October 1, 2011

Space Debris Could Hit Us With Some Weighty Legal Conundrums (Source: Guardian)
After the anti-climax of Nasa's upper atmosphere research satellite (UARS) falling into the Pacific, rather than on anyone's head, it will be only a few weeks until we need to start anxiously peering skywards once more for the return of Rosat, a German x-ray satellite telescope. UARS raised the question of who would be legally responsible if satellite debris did hit someone, which becomes ever more likely as the amount of junk in orbit around the planet grows – NASA says an average of one tracked piece of debris has fallen back to Earth each day over the last 50 years, most of them burning up in the atmosphere.

According to the 1967 Outer Space Treaty, the so-called Magna Carta of spaceflight, the country where the object was launched is absolutely liable. UARS also gives a glimpse into the fantastically niche area of space law, which throws up all sorts of interesting questions – for example, under whose law would you prosecute an American astronaut who assaulted an English astronaut in the Russian part of the international space station? (America would have first dibs.) Inventions created on the station are patented in the country which has jurisdiction over the module in which the work was done.

Just don't ask about what nationality a baby born on the moon would have. The UN moon agreement does not consider the possibility. A fundamental principle of our current space treaties is that the exploration and use of outer space shall be carried out "for the benefit and in the interests of all countries ... and shall be the province of all mankind". This arguably causes a tension with the commercialization of space. Click here. (10/1)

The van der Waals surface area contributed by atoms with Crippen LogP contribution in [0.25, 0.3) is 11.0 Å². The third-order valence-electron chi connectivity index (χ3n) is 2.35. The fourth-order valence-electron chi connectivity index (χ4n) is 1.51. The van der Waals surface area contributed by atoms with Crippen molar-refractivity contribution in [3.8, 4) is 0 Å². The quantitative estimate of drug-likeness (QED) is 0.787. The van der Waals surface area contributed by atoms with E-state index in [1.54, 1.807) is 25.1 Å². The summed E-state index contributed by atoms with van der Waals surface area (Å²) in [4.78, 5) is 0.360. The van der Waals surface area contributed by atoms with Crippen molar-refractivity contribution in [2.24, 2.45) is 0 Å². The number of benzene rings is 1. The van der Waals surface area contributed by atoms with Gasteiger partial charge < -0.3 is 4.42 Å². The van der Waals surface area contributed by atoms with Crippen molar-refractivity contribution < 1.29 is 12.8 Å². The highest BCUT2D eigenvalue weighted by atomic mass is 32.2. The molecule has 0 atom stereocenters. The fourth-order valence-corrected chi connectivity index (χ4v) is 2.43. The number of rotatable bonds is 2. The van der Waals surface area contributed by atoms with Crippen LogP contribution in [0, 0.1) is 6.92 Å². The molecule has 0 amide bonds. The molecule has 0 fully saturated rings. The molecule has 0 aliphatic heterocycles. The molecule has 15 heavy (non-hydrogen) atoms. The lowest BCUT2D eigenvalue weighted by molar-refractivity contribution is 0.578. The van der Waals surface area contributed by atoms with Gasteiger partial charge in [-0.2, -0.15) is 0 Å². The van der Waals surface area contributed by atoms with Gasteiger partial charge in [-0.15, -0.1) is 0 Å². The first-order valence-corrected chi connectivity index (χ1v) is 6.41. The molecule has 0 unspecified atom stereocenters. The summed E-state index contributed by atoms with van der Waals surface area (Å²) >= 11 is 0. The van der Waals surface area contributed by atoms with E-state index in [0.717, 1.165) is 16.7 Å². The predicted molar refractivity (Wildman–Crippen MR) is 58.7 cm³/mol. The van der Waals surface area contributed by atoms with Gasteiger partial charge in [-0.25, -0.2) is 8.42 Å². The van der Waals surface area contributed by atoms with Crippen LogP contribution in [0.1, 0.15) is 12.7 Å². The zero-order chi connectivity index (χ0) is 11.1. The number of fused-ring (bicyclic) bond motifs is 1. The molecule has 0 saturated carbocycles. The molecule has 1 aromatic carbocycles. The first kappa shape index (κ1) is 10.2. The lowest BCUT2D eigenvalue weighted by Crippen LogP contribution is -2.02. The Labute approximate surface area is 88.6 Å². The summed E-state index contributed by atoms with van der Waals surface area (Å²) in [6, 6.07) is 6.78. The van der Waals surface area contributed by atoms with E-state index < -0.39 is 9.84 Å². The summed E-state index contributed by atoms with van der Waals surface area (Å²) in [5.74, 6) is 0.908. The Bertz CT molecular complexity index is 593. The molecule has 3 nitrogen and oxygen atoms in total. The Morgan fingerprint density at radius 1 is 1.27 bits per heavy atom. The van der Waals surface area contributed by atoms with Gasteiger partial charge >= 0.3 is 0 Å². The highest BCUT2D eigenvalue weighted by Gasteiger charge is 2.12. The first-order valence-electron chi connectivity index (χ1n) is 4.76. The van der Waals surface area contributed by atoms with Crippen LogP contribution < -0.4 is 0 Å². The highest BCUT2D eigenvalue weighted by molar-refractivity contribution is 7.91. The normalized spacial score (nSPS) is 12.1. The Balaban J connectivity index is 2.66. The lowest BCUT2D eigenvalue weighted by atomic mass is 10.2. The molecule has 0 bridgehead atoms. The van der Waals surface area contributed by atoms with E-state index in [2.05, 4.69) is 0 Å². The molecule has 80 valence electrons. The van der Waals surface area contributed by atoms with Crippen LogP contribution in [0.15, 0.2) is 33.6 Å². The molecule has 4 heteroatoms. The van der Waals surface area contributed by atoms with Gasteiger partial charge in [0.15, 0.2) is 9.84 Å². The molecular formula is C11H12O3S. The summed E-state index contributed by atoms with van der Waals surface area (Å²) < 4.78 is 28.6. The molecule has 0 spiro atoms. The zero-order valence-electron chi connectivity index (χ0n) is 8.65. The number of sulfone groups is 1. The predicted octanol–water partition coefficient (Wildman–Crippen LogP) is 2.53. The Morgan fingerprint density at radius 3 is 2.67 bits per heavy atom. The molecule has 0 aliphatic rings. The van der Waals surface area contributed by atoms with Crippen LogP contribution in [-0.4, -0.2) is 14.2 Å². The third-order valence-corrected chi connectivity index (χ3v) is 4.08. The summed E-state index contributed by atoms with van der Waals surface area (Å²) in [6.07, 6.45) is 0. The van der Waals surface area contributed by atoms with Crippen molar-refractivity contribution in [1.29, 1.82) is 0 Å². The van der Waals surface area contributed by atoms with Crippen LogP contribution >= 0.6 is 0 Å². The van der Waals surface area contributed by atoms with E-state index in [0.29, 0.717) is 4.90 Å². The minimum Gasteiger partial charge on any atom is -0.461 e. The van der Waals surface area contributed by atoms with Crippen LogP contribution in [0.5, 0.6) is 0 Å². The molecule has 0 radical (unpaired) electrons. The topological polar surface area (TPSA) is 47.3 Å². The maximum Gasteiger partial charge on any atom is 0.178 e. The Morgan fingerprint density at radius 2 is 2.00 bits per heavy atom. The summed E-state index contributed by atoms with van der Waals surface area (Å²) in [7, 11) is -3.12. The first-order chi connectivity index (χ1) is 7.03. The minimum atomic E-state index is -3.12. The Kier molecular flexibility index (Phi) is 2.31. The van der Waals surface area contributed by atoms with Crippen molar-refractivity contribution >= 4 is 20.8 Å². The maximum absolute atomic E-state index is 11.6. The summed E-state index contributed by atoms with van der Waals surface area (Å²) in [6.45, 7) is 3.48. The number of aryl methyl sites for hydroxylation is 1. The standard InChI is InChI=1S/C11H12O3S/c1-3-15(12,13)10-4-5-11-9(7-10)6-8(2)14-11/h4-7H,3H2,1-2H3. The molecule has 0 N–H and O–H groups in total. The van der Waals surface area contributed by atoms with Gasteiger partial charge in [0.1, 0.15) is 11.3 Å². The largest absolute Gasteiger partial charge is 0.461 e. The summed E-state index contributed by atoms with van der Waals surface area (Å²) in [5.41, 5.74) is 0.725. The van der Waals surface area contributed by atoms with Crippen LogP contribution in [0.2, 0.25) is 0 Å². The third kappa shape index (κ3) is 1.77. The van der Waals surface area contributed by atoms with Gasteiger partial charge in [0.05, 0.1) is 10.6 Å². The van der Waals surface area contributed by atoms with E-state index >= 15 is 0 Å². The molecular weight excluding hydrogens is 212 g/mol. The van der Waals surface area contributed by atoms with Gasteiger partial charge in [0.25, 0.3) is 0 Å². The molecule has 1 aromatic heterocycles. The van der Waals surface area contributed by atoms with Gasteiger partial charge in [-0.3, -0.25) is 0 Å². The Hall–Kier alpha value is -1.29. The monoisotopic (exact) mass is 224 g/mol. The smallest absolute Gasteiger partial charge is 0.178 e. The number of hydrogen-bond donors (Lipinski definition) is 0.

New York Would Like to Display Shuttle Alongside a Strip Club (Source: Beaumont Enterprise)
New Yawkers just spit in the eyes of every tee’d off Southeast Texan who believes that Texas should be home to one of the four discontinued space shuttles. It seems officials in New York City have had a change of heart when it comes to where the shuttle should be located. Originally, it was slated to be displayed alongside the aircraft carrier that is home to the Intrepid Sea, Air and Space Museum. No longer. Instead, they’d like to place one of Houston’s finest next to a strip club; grab a bagel, see the shuttle, catch a lap dance. Makes perfect sense. (10/1)

Obama Reiterates Commitment to Human Spaceflight (Source: Space Policy Online)